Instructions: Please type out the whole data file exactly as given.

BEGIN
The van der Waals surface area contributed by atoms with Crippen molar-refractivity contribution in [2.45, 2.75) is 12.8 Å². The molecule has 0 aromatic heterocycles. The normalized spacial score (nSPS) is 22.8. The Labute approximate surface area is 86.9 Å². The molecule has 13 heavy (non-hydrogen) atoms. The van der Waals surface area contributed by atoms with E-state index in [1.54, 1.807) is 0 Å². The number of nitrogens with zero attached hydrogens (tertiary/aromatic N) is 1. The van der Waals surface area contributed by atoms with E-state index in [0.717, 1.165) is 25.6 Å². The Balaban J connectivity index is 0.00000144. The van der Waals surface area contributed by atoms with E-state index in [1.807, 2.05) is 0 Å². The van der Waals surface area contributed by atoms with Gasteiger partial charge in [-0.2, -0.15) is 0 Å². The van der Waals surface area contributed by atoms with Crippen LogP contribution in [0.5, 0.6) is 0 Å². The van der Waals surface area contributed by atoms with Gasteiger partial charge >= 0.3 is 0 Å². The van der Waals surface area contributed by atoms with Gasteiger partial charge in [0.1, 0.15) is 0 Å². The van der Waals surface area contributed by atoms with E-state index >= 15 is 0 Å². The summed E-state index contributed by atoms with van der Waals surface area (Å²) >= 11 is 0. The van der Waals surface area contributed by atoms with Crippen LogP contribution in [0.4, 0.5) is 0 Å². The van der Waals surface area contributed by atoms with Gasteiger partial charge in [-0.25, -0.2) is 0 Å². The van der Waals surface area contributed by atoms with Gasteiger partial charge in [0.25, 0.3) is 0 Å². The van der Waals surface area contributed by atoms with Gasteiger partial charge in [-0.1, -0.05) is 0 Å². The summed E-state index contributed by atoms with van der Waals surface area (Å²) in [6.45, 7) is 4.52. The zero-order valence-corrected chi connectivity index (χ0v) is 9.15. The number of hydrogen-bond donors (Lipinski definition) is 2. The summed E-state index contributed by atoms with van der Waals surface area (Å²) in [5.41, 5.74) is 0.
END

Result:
The van der Waals surface area contributed by atoms with Crippen molar-refractivity contribution in [2.45, 2.75) is 12.8 Å². The molecule has 0 aromatic heterocycles. The normalized spacial score (nSPS) is 22.8. The Labute approximate surface area is 86.9 Å². The molecule has 13 heavy (non-hydrogen) atoms. The van der Waals surface area contributed by atoms with E-state index in [1.54, 1.807) is 0 Å². The number of nitrogens with zero attached hydrogens (tertiary/aromatic N) is 1. The van der Waals surface area contributed by atoms with E-state index in [0.717, 1.165) is 25.6 Å². The Balaban J connectivity index is 0.00000144. The van der Waals surface area contributed by atoms with E-state index in [1.807, 2.05) is 0 Å². The van der Waals surface area contributed by atoms with Gasteiger partial charge in [-0.2, -0.15) is 0 Å². The van der Waals surface area contributed by atoms with Crippen LogP contribution in [0.5, 0.6) is 0 Å². The van der Waals surface area contributed by atoms with Gasteiger partial charge >= 0.3 is 0 Å². The van der Waals surface area contributed by atoms with Gasteiger partial charge in [0.1, 0.15) is 0 Å². The van der Waals surface area contributed by atoms with E-state index >= 15 is 0 Å². The summed E-state index contributed by atoms with van der Waals surface area (Å²) >= 11 is 0. The van der Waals surface area contributed by atoms with Crippen LogP contribution in [0.4, 0.5) is 0 Å². The van der Waals surface area contributed by atoms with Gasteiger partial charge in [-0.25, -0.2) is 0 Å². The van der Waals surface area contributed by atoms with Gasteiger partial charge in [0.25, 0.3) is 0 Å². The van der Waals surface area contributed by atoms with Gasteiger partial charge in [-0.1, -0.05) is 0 Å². The summed E-state index contributed by atoms with van der Waals surface area (Å²) in [6.45, 7) is 4.52. The zero-order valence-corrected chi connectivity index (χ0v) is 9.15. The number of hydrogen-bond donors (Lipinski definition) is 2. The summed E-state index contributed by atoms with van der Waals surface area (Å²) in [5.41, 5.74) is 0.